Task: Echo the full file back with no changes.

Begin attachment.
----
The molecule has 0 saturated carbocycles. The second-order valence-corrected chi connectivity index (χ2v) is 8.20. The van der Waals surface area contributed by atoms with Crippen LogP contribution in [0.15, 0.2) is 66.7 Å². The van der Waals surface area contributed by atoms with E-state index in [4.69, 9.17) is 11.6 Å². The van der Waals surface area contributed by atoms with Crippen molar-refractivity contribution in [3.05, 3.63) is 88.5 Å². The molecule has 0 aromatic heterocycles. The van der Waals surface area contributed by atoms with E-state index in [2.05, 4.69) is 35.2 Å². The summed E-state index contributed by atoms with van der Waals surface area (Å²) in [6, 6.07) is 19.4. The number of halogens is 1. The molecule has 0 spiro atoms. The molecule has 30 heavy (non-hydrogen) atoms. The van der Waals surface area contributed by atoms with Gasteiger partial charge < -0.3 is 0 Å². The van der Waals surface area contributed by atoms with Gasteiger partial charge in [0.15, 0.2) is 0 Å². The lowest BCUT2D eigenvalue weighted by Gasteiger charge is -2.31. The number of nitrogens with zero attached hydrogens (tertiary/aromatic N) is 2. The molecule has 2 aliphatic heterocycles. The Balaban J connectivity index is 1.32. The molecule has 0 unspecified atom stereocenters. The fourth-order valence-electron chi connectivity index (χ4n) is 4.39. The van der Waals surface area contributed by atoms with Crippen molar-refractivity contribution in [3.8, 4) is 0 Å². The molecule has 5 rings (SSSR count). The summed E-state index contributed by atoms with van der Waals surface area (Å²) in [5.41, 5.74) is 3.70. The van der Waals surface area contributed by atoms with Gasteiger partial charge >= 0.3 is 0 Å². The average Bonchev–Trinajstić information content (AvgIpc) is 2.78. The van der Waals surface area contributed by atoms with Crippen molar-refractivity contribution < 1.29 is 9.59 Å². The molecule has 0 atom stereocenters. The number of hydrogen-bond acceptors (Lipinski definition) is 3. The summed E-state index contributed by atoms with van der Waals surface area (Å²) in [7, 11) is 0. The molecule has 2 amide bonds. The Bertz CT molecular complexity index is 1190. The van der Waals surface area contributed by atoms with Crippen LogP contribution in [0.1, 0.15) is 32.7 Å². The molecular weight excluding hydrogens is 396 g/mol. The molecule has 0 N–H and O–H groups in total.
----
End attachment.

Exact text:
The molecule has 0 saturated carbocycles. The second-order valence-corrected chi connectivity index (χ2v) is 8.20. The van der Waals surface area contributed by atoms with Crippen LogP contribution in [0.15, 0.2) is 66.7 Å². The van der Waals surface area contributed by atoms with E-state index in [4.69, 9.17) is 11.6 Å². The van der Waals surface area contributed by atoms with Crippen molar-refractivity contribution in [3.05, 3.63) is 88.5 Å². The molecule has 0 aromatic heterocycles. The van der Waals surface area contributed by atoms with E-state index in [2.05, 4.69) is 35.2 Å². The summed E-state index contributed by atoms with van der Waals surface area (Å²) in [6, 6.07) is 19.4. The number of halogens is 1. The molecule has 0 spiro atoms. The molecule has 30 heavy (non-hydrogen) atoms. The van der Waals surface area contributed by atoms with Gasteiger partial charge < -0.3 is 0 Å². The van der Waals surface area contributed by atoms with Gasteiger partial charge in [0.15, 0.2) is 0 Å². The lowest BCUT2D eigenvalue weighted by Gasteiger charge is -2.31. The number of nitrogens with zero attached hydrogens (tertiary/aromatic N) is 2. The molecule has 2 aliphatic heterocycles. The Balaban J connectivity index is 1.32. The molecule has 0 unspecified atom stereocenters. The fourth-order valence-electron chi connectivity index (χ4n) is 4.39. The van der Waals surface area contributed by atoms with Crippen molar-refractivity contribution in [3.8, 4) is 0 Å². The molecule has 5 rings (SSSR count). The summed E-state index contributed by atoms with van der Waals surface area (Å²) in [5.41, 5.74) is 3.70. The van der Waals surface area contributed by atoms with Gasteiger partial charge >= 0.3 is 0 Å². The average Bonchev–Trinajstić information content (AvgIpc) is 2.78. The van der Waals surface area contributed by atoms with Crippen molar-refractivity contribution < 1.29 is 9.59 Å². The molecule has 0 atom stereocenters. The number of hydrogen-bond acceptors (Lipinski definition) is 3. The summed E-state index contributed by atoms with van der Waals surface area (Å²) in [7, 11) is 0. The molecule has 2 amide bonds. The Bertz CT molecular complexity index is 1190. The van der Waals surface area contributed by atoms with Crippen LogP contribution in [0.1, 0.15) is 32.7 Å². The molecular weight excluding hydrogens is 396 g/mol. The molecule has 0 N–H and O–H groups in total.